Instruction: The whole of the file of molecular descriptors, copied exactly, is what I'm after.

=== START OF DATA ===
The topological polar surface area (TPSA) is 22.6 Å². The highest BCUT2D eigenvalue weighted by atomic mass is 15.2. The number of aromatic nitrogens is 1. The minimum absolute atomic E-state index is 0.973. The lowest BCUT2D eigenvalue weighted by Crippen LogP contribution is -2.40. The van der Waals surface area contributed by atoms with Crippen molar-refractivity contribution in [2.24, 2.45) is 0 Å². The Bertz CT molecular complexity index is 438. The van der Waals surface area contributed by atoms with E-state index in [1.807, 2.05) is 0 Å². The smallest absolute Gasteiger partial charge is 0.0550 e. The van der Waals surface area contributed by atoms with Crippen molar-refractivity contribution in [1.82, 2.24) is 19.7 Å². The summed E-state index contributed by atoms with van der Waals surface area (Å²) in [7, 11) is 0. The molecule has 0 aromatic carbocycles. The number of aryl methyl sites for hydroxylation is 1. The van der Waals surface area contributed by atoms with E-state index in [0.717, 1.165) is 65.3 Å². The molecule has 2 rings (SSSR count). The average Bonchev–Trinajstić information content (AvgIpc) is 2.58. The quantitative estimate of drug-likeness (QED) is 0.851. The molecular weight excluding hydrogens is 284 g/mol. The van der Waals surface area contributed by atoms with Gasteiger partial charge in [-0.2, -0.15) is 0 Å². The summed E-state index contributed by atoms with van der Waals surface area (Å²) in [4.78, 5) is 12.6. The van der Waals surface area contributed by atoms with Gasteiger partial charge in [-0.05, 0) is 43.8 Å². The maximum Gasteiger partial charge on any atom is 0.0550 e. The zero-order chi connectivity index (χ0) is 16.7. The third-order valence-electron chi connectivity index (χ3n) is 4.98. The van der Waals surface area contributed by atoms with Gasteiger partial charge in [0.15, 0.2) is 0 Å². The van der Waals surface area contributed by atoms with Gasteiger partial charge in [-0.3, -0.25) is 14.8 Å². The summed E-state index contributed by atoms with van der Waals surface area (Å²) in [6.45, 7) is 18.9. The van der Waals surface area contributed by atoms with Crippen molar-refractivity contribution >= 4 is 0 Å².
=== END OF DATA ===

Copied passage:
The topological polar surface area (TPSA) is 22.6 Å². The highest BCUT2D eigenvalue weighted by atomic mass is 15.2. The number of aromatic nitrogens is 1. The minimum absolute atomic E-state index is 0.973. The lowest BCUT2D eigenvalue weighted by Crippen LogP contribution is -2.40. The van der Waals surface area contributed by atoms with Crippen molar-refractivity contribution in [2.24, 2.45) is 0 Å². The Bertz CT molecular complexity index is 438. The van der Waals surface area contributed by atoms with E-state index in [1.807, 2.05) is 0 Å². The smallest absolute Gasteiger partial charge is 0.0550 e. The van der Waals surface area contributed by atoms with Crippen molar-refractivity contribution in [1.82, 2.24) is 19.7 Å². The summed E-state index contributed by atoms with van der Waals surface area (Å²) in [7, 11) is 0. The molecule has 0 aromatic carbocycles. The number of aryl methyl sites for hydroxylation is 1. The van der Waals surface area contributed by atoms with E-state index in [0.717, 1.165) is 65.3 Å². The molecule has 2 rings (SSSR count). The average Bonchev–Trinajstić information content (AvgIpc) is 2.58. The quantitative estimate of drug-likeness (QED) is 0.851. The molecular weight excluding hydrogens is 284 g/mol. The van der Waals surface area contributed by atoms with Gasteiger partial charge in [-0.2, -0.15) is 0 Å². The summed E-state index contributed by atoms with van der Waals surface area (Å²) in [4.78, 5) is 12.6. The van der Waals surface area contributed by atoms with Gasteiger partial charge in [-0.05, 0) is 43.8 Å². The maximum Gasteiger partial charge on any atom is 0.0550 e. The zero-order chi connectivity index (χ0) is 16.7. The third-order valence-electron chi connectivity index (χ3n) is 4.98. The van der Waals surface area contributed by atoms with Gasteiger partial charge in [0.15, 0.2) is 0 Å². The van der Waals surface area contributed by atoms with Gasteiger partial charge in [-0.3, -0.25) is 14.8 Å². The summed E-state index contributed by atoms with van der Waals surface area (Å²) in [6.45, 7) is 18.9. The van der Waals surface area contributed by atoms with Crippen molar-refractivity contribution >= 4 is 0 Å².